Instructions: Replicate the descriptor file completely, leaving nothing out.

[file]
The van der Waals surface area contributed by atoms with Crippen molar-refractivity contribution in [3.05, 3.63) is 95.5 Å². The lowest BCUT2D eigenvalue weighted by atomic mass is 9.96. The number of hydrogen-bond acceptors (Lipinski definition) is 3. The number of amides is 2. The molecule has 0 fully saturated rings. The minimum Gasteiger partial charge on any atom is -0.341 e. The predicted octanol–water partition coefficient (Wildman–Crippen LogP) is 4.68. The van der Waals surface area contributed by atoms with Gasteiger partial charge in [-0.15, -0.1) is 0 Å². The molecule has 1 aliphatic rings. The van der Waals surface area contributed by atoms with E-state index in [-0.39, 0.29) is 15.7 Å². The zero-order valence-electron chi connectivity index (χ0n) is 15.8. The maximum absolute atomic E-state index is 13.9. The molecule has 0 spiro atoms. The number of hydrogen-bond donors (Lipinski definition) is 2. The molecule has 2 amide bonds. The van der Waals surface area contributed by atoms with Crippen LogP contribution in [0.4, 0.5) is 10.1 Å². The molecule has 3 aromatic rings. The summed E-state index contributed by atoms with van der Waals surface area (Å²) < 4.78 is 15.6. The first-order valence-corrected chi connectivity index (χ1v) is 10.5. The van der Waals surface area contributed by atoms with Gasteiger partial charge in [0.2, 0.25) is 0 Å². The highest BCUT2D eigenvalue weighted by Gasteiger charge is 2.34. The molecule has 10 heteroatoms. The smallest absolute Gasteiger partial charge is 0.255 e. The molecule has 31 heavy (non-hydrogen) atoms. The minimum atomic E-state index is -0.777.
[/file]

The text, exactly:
The van der Waals surface area contributed by atoms with Crippen molar-refractivity contribution in [3.05, 3.63) is 95.5 Å². The lowest BCUT2D eigenvalue weighted by atomic mass is 9.96. The number of hydrogen-bond acceptors (Lipinski definition) is 3. The number of amides is 2. The molecule has 0 fully saturated rings. The minimum Gasteiger partial charge on any atom is -0.341 e. The predicted octanol–water partition coefficient (Wildman–Crippen LogP) is 4.68. The van der Waals surface area contributed by atoms with Gasteiger partial charge in [-0.15, -0.1) is 0 Å². The molecule has 1 aliphatic rings. The van der Waals surface area contributed by atoms with E-state index in [-0.39, 0.29) is 15.7 Å². The zero-order valence-electron chi connectivity index (χ0n) is 15.8. The maximum absolute atomic E-state index is 13.9. The molecule has 0 spiro atoms. The number of hydrogen-bond donors (Lipinski definition) is 2. The molecule has 2 amide bonds. The van der Waals surface area contributed by atoms with Crippen LogP contribution in [0.4, 0.5) is 10.1 Å². The molecule has 3 aromatic rings. The summed E-state index contributed by atoms with van der Waals surface area (Å²) < 4.78 is 15.6. The first-order valence-corrected chi connectivity index (χ1v) is 10.5. The van der Waals surface area contributed by atoms with Gasteiger partial charge in [0.2, 0.25) is 0 Å². The highest BCUT2D eigenvalue weighted by Gasteiger charge is 2.34. The molecule has 10 heteroatoms. The smallest absolute Gasteiger partial charge is 0.255 e. The molecule has 31 heavy (non-hydrogen) atoms. The minimum atomic E-state index is -0.777.